First of all, my apologies, this post should have been online a long time ago, but I got slightly sick today so wasn’t able to upload it on time. But it’s there now! And for the ones who were already looking forward to it.. I will not do the Sexxy Saturday Cumbia this week. There’s another new recruit with whom I will be swapping the cumbia shift regularly. And I can tell you guys one thing: he is definitely someone who knows his cumbia!
This of course does not mean less Victor on Generation Bass, not at all! A couple of days ago I was discussing the origins and all different subgenres of 3ball with djUmb and our new blogger Filipe: an excellent excuse to do a post. People who know me know I’ve been crazy about this Mexican not-entirely-house-but-what-else-is-it kind of music, virtually since I knew about its existence.
Coming back from a holiday travel in Mexico where I already heard some buzz about it and shortly after seeing this documentary, on the Dutch television – even before I saw the one that VICE magazine did – I immediately started playing 3ball mixtapes from DJ Carlos in my room so loud that my housemate once asked “hey what’s that funny music you’re playing?”. And (next to a Dutch accordionist who plays Norteñas and resides in Mexico half of the time anyway) I’m probably the only one in my country crazy enough to order pointy boots on the internet and even wear them to a global bass party (..yes, that’s me in the pic)… Holding one boot in the air (with the LED lights on) next to the DJ booth and pumping it at 132 BPM above the crowd when Inténtalo dropped is probably the most epic global bass experience I’ve had so far.
Anyway, time for the music. After all, this blog has promoted this stuff since the very beginning, even contributing to the rise of 3BallMTY. The problem now is that, internationally, the entire genre is more or less synonymous with 3BallMTY. Then there is Javier Estrada and perhaps dedicated followers of the blogs may know DJTamalero & DjTack from the ‘El Tribalero’-EP, but the rest of the scene is virtually out of sight.
I’d like to change that here and now!
I’ll start with SAV – and I’m not going to explain who he is, if you don’t know shame on yourself. Almost a month ago now he posted a teaser for this 3ball-moombahton tune to be released once he reached 3K likes on his Facebook page. The point is: seeing 3ball producers embracing moombahton, as I showed last time, is one great thing.. but seeing one of the international spearheads of the moombahton movement making a 3ball tune is maybe even a greater thing.. I hope more of this will follow! For now, listen, download & enjoy!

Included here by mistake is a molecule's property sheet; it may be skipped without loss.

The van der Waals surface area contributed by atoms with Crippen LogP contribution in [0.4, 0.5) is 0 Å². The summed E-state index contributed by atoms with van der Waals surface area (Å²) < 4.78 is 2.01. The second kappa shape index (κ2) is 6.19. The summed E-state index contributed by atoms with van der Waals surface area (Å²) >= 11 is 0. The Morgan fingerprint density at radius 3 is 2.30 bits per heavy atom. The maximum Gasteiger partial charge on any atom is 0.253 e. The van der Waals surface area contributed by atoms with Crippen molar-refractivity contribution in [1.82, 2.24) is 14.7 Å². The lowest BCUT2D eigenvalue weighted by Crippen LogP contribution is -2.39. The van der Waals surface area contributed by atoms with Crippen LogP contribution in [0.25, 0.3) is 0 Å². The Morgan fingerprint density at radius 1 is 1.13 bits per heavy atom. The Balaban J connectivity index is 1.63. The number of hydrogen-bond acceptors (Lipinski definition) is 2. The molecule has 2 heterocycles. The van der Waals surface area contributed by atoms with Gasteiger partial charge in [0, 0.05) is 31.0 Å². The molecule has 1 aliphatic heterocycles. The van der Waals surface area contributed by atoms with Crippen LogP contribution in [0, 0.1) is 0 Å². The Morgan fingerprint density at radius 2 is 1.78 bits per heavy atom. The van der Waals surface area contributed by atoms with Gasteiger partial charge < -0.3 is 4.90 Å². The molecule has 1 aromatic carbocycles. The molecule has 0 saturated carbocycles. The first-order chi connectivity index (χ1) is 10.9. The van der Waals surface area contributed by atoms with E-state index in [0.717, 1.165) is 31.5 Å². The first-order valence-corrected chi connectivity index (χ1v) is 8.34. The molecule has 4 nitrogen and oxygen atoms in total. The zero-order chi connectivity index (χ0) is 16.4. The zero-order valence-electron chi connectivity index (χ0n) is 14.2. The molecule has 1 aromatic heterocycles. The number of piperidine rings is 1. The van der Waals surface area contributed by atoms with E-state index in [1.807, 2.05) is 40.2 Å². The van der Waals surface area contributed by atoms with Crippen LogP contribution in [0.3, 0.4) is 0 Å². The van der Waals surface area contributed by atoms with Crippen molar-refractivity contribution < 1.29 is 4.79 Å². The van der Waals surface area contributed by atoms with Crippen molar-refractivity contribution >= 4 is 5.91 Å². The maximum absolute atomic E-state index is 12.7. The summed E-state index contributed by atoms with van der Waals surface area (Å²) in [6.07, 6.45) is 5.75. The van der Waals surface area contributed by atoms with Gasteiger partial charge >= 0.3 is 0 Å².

Now I want to give some examples of the different substyles that exist these days.
A sound that has been coexisting with 3ball guarachero in Mexico’s coastal regions is tribal costeño, which uses more melodic, happy chords and instruments such as tubas. The perfect sound for a party on the beach!
A more recent style is what I’d call ‘urban Latin-pop 3ball’, which has adopted much of the sound of reggaeton-pop, bachata or mambo urbano. The tracks are often remixes and the perfect easy Latin-club tunes, ready for almost any dance-floor. Important names in this scene are 2Shakers and Onda Beat. Here they even join forces!
Many innovative offshoots have come from the United States, where the music was heavily influenced by the urban scene. Hiphop-style MC’ing has become very common in some parts of the 3ball scene. One of the most active 3ball MCs is the San Antonio based MC Jorge Colombia: the voice of the tribal movement!
Better known in the global bass scene is djTamalero, from Dallas, who has created his own uptempo subgenre: heavy bangers at 140 BPM. Here is a remix he did last week!
But if you thought 140 BPM was fast… another subgenre has evolved: tribal pachanguero, inspired by Argentinean cumbia sped up to insane BPMs, which makes it sound kinda like hyped-up speed-merengue. It’s bloody awesome and this is what it sounds like (quick mixtape):
Moving to Mexico now (I blogged him last time as well) djGiovanni Rios works hard on an even newer generation of 3ball. Tribal Evolution means extremely danceable beats with sophisticated EDM synths, and it sounds like the thing we should be raving on at the festivals!
More creativity comes from the Tijuana based producer María y José, this is not actually 3ball but is ruidosón (wich has also been featured on this blog before) it combines the same traditional Mexican rhythm with a darker, underground techno influenced sound that sometimes comes close even to EBM..
But there is rarely a solid future without cherishing the past. And one of the first subgenres of 3ball was all about reviving the past. Tribal prehispanico is best described as the traditional music from the dance performances you will see all over Mexico, produced electronically. This recent one is a tribute to the prehispanic flute!
(And also don’t forget to download the multi-genre global bass EPhe released just a couple of days ago)
Finally, let’s share these two tunes with you guys, just because they’re fun.
This one is from one of djTamalero’s favourite producers, dj Twister Beats!
And this one is from the all-time hero Yelram Selectah: 3ball meets trap.. which results in pure madness !
Viva Mexico cabrones!!